London Film Festival preview: The Nine Muses

John Akomfrah dazzles with a poetic tale of wandering lives.

What happens when you introduce a note of primary colour into a landscape that's largely white and grey? This is the question that The Nine Muses addresses, and not just visually. The latest work by John Akomfrah, the film is a dense, extended "tone poem", a siren's song of migration, memory, alienation and working life in Britain.

A feature-length version of the installation Mnemosyne, which premiered in January at the Public gallery in West Bromwich followed by a run at the NFT, The Nine Muses is superbly edited by Miikka Leskinen and featured in the Orizzonti prize section of this year's Venice Film Festival. Further screenings are planned everywhere from Sundance to Berlin, and it's running in the current London Film Festival.

The film focuses closely on experiences of immigrants from Africa, Asia and the Caribbean to the UK, but is also the story of other migrants and migrations: Irish, Maltese, ancient Greek. Akomfrah, who moved from Ghana to Britain in the 1960s, weaves a tapestry from painstaking research on hundreds of hours of archive footage dating back to between 1952 and 1981. And then there are those haunting landscapes – the ice-covered wastes of Alaska – in which colour confronts colourlessness. The frigid expanses recall a sensation the director has spoken about: the sense-memory of that first, shocking slap of the cold on arriving in England from a hot country.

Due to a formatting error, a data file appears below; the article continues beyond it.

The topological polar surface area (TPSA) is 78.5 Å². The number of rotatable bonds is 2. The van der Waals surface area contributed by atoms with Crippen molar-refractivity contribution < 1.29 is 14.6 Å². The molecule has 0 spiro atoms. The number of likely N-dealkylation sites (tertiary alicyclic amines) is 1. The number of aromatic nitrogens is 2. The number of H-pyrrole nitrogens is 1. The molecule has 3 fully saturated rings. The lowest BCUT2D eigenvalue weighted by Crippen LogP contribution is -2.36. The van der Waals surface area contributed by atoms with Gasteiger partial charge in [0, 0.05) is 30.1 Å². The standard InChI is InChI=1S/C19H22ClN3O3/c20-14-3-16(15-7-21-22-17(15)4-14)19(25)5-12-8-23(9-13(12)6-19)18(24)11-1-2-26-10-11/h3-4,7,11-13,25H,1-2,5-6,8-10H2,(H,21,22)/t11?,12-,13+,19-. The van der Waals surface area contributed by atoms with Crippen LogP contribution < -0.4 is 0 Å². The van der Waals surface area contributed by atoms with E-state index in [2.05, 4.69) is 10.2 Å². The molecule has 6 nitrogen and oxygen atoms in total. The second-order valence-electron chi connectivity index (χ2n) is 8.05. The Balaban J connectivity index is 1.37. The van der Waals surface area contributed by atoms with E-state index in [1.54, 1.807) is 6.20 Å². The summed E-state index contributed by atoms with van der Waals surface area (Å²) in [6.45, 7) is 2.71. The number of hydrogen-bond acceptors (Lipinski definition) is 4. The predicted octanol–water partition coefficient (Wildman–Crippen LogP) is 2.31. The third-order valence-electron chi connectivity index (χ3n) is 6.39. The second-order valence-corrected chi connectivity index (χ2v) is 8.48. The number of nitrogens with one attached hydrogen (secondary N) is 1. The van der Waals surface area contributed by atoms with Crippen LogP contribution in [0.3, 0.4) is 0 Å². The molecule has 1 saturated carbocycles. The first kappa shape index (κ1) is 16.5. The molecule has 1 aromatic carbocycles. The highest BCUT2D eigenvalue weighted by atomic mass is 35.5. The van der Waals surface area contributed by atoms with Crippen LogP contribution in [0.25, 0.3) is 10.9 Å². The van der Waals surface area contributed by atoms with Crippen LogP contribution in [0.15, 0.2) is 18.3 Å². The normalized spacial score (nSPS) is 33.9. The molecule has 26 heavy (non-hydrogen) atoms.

The scenes are intercut with shots from today of the cultural historian Colin Prescod at dockside and industrial locations, many of them connected with slavery, the whole overlaid with a highly poetic soundtrack.